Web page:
I like doing period pieces, and they’re really fun to do for all the different departments,” says helmer Gus Van Sant. “But it’s so hard to get it all really accurate, and great to see when done really well. Luckily I had (production designer) Bill Groom and (costume designer) Danny Glicker, and they did a great job of re-creating San Francisco and the Castro District of the ‘70s.”
Groom, who had previously collaborated with “Milk” star Sean Penn on “The Pledge” and “The Indian Runner” and Glicker (“Towelhead,” “Transamerica”), used extensive research to help focus Van Sant’s intentionally “austere framing” of the tragic story.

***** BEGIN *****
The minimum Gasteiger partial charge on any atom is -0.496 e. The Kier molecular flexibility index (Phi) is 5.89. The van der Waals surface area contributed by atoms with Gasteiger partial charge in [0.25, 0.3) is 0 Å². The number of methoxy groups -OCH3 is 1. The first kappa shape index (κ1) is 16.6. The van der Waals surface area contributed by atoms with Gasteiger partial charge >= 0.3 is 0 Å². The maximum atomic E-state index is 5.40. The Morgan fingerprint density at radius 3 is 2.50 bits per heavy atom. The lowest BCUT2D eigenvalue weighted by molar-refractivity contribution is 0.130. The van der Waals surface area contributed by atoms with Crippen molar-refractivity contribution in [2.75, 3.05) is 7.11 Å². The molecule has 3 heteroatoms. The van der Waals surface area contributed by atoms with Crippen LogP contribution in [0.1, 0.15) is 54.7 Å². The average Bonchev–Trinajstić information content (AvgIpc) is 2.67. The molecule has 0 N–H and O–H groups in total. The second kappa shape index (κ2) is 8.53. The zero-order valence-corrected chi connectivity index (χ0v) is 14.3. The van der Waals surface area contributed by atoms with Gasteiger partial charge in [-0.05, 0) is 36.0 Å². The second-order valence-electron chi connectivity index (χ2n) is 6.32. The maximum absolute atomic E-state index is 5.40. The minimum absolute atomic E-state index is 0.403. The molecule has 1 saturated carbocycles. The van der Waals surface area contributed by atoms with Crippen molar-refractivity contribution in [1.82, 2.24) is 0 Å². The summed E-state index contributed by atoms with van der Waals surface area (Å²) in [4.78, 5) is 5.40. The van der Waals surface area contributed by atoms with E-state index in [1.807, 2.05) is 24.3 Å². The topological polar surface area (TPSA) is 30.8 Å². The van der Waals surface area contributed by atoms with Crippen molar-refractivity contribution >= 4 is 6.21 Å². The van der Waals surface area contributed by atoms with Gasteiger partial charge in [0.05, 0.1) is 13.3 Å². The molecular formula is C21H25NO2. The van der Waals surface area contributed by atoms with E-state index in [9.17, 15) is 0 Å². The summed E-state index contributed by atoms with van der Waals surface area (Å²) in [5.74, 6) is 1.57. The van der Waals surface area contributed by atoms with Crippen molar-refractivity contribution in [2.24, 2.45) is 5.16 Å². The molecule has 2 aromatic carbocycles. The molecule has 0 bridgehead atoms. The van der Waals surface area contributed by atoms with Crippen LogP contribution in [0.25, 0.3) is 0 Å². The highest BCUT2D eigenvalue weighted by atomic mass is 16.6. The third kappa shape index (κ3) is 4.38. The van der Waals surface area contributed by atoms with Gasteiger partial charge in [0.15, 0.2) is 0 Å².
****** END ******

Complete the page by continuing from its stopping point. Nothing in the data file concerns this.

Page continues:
“Bill and Danny pored through the gay and lesbian archives in San Francisco and got a lot of ideas from the still photographs there, as well as from Harvey Milk’s own personal photographs,” says Van Sant. “And Robert Stone had produced a film about Patty Hearst, and I was using that as a reference as far as lighting and camerawork.
“We put the original exteriors back on a lot of places and re-created awnings that were similar to the original ones, but most of the architecture was pretty much the same, which helped a lot.”